Is PowerWells your first startup?
No. Bradley’s startup, AMPLFY, is up and running.
In partnership with Substation33 and Traction, AMPLFY teaches disengaged school kids to build portable speakers made from recycled electronics and encased in ex-military surplus ammunition cases. They sell both kits and pre-assembled speakers.
Nicholas also founded a small startup that used tiny houses to address homelessness. This project is on hold.
What components do you need to build PowerWells?
A PowerWell is constructed using old solar panels, recycled laptop batteries, and enclosed in recycled paint buckets.
The system has eight USB output ports, and a 12-volt DC output to charge and power small DC appliances, like laptops.
PowerWells can generate enough electricity to power 50 small devices each day. Each PowerWell also has a large light that can light up a medium sized living space for five hours each night.
In partnership with Substation33, PowerWells has developed a smart battery management system built specifically for recycled batteries, which has been refined over the past five years in different applications. The batteries are recharged using solar panels.
One of the designs is a Bamboo Light/PowerBank, made from mostly recycled materials including Coke Bottles, Coke Cans and LEDs from old TVs.
The Green School: school of the future and R.O.L.E (Rivers, Oceans, Lands, Ecology) Foundation in Bali, have started building these lights as an opportunity to recycle and educate at the same time.
Is most of your funding crowdfunded?
Yes, with some sponsorship and grants.
After the success of our first trip to Indonesia in 2018, we gained some media attention and launched our crowdfunding campaign on StartSomeGood with the goal of raising enough money to build 100 units, which we did.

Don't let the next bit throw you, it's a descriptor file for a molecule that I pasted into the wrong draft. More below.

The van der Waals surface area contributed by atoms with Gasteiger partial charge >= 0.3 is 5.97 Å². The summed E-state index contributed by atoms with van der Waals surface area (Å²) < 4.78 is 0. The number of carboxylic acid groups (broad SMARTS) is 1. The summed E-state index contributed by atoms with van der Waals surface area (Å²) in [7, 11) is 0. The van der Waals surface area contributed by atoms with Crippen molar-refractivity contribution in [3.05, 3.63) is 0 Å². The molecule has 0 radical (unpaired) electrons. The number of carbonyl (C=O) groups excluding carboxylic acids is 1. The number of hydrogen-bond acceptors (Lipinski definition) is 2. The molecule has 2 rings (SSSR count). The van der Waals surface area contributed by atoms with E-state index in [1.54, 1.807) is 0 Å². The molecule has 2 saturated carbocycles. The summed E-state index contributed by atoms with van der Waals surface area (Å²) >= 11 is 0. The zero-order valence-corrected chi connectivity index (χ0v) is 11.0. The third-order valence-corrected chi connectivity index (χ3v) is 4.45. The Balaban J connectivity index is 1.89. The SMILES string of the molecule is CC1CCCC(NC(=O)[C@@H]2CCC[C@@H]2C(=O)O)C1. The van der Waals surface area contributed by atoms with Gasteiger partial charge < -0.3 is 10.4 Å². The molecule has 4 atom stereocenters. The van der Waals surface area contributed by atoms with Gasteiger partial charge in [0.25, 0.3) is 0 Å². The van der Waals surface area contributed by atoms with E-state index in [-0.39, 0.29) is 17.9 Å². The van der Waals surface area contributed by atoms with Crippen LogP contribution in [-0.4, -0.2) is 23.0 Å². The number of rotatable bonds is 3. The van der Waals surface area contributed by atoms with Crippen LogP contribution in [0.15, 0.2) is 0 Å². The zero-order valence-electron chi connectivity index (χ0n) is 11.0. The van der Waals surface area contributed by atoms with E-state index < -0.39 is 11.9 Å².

PowerWells also received the Jetstar Flying Start Grant, which provides funding for flights and project delivery.
How do you see communities using PowerWells?
We are introducing Pay As You Go to the systems and intend to set up a permanent local business function where the owner of a PowerWells system makes money by selling cheap electricity to their community, and then electronically sends a small portion of that revenue to us to slowly pay off the system.
Replacing kerosene with electric light removes the negative health impacts of kerosene; saves a substantial amount of money, freeing it up for other uses; and extends the productive hours of the day for educational and economic activities.
Charging mobile phones onsite reduces the time and money spent on charging phones; further unlocks all the educational and economic activities that phones enable; and increases communication, especially in emergencies.
What’s your vision for PowerWells?
We strive to provide basic electricity in a responsible way, to a large portion of the world who currently live without it.
We aim to significantly improve the processing of electronic waste and wherever possible, use materials recovered from electronic waste recycling.
Track Bradley and Nicholas's progress @PowerWellsOrg.